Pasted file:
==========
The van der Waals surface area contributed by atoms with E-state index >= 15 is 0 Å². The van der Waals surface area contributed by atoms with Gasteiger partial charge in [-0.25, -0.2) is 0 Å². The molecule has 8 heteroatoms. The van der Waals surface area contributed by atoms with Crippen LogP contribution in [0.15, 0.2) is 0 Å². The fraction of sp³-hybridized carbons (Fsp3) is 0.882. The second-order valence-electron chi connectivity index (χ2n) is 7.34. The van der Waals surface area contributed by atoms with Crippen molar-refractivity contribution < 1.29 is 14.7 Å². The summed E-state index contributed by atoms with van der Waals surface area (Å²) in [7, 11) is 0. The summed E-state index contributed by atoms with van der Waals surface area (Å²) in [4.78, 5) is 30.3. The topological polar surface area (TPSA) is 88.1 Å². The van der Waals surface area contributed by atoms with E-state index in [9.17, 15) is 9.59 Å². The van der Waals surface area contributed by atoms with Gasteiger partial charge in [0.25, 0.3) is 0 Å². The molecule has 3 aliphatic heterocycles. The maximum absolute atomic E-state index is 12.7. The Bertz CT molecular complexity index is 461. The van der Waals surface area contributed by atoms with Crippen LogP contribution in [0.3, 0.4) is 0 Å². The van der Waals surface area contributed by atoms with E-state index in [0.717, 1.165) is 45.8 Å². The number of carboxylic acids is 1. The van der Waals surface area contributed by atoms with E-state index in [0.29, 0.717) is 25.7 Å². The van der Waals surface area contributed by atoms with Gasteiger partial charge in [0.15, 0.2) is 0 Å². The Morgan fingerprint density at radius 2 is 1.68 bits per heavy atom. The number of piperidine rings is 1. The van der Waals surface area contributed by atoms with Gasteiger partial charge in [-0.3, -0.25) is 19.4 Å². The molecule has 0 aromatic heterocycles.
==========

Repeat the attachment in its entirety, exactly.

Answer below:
The van der Waals surface area contributed by atoms with E-state index >= 15 is 0 Å². The van der Waals surface area contributed by atoms with Gasteiger partial charge in [-0.25, -0.2) is 0 Å². The molecule has 8 heteroatoms. The van der Waals surface area contributed by atoms with Crippen LogP contribution in [0.15, 0.2) is 0 Å². The fraction of sp³-hybridized carbons (Fsp3) is 0.882. The second-order valence-electron chi connectivity index (χ2n) is 7.34. The van der Waals surface area contributed by atoms with Crippen molar-refractivity contribution < 1.29 is 14.7 Å². The summed E-state index contributed by atoms with van der Waals surface area (Å²) in [7, 11) is 0. The summed E-state index contributed by atoms with van der Waals surface area (Å²) in [4.78, 5) is 30.3. The topological polar surface area (TPSA) is 88.1 Å². The van der Waals surface area contributed by atoms with E-state index in [9.17, 15) is 9.59 Å². The van der Waals surface area contributed by atoms with Gasteiger partial charge in [0.25, 0.3) is 0 Å². The molecule has 3 aliphatic heterocycles. The maximum absolute atomic E-state index is 12.7. The Bertz CT molecular complexity index is 461. The van der Waals surface area contributed by atoms with Crippen LogP contribution in [0.3, 0.4) is 0 Å². The van der Waals surface area contributed by atoms with E-state index in [0.717, 1.165) is 45.8 Å². The number of carboxylic acids is 1. The van der Waals surface area contributed by atoms with E-state index in [0.29, 0.717) is 25.7 Å². The van der Waals surface area contributed by atoms with Gasteiger partial charge in [0.15, 0.2) is 0 Å². The Morgan fingerprint density at radius 2 is 1.68 bits per heavy atom. The number of piperidine rings is 1. The van der Waals surface area contributed by atoms with Gasteiger partial charge in [-0.3, -0.25) is 19.4 Å². The molecule has 0 aromatic heterocycles.